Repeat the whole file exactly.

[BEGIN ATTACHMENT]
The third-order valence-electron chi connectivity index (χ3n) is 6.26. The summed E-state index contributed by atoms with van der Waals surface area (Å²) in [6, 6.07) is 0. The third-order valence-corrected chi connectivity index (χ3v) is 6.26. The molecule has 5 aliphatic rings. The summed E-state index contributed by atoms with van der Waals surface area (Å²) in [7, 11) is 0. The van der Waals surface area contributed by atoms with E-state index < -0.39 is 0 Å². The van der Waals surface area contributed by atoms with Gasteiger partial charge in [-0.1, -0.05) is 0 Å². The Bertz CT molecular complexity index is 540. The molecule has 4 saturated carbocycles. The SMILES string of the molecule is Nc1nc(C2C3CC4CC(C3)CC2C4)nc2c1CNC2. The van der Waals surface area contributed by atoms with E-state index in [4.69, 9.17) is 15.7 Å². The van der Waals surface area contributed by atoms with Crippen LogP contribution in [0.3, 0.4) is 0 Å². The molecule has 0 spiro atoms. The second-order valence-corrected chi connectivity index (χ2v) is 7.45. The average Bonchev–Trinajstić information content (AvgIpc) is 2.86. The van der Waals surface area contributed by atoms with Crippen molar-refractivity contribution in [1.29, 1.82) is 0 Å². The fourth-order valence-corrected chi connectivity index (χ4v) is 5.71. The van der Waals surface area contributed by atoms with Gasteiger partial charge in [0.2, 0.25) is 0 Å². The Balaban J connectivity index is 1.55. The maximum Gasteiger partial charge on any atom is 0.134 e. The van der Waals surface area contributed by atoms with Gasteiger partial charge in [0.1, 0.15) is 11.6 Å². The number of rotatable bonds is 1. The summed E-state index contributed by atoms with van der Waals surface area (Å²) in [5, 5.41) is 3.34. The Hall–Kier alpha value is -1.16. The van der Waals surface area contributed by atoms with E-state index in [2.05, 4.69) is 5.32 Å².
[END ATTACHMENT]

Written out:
The third-order valence-electron chi connectivity index (χ3n) is 6.26. The summed E-state index contributed by atoms with van der Waals surface area (Å²) in [6, 6.07) is 0. The third-order valence-corrected chi connectivity index (χ3v) is 6.26. The molecule has 5 aliphatic rings. The summed E-state index contributed by atoms with van der Waals surface area (Å²) in [7, 11) is 0. The van der Waals surface area contributed by atoms with E-state index < -0.39 is 0 Å². The van der Waals surface area contributed by atoms with Gasteiger partial charge in [-0.1, -0.05) is 0 Å². The Bertz CT molecular complexity index is 540. The molecule has 4 saturated carbocycles. The SMILES string of the molecule is Nc1nc(C2C3CC4CC(C3)CC2C4)nc2c1CNC2. The van der Waals surface area contributed by atoms with E-state index in [4.69, 9.17) is 15.7 Å². The van der Waals surface area contributed by atoms with Crippen LogP contribution in [0.3, 0.4) is 0 Å². The molecule has 0 spiro atoms. The second-order valence-corrected chi connectivity index (χ2v) is 7.45. The average Bonchev–Trinajstić information content (AvgIpc) is 2.86. The van der Waals surface area contributed by atoms with Crippen molar-refractivity contribution in [1.29, 1.82) is 0 Å². The fourth-order valence-corrected chi connectivity index (χ4v) is 5.71. The van der Waals surface area contributed by atoms with Gasteiger partial charge in [0.2, 0.25) is 0 Å². The Balaban J connectivity index is 1.55. The maximum Gasteiger partial charge on any atom is 0.134 e. The van der Waals surface area contributed by atoms with Gasteiger partial charge in [0.1, 0.15) is 11.6 Å². The number of rotatable bonds is 1. The summed E-state index contributed by atoms with van der Waals surface area (Å²) in [5, 5.41) is 3.34. The Hall–Kier alpha value is -1.16. The van der Waals surface area contributed by atoms with E-state index in [2.05, 4.69) is 5.32 Å².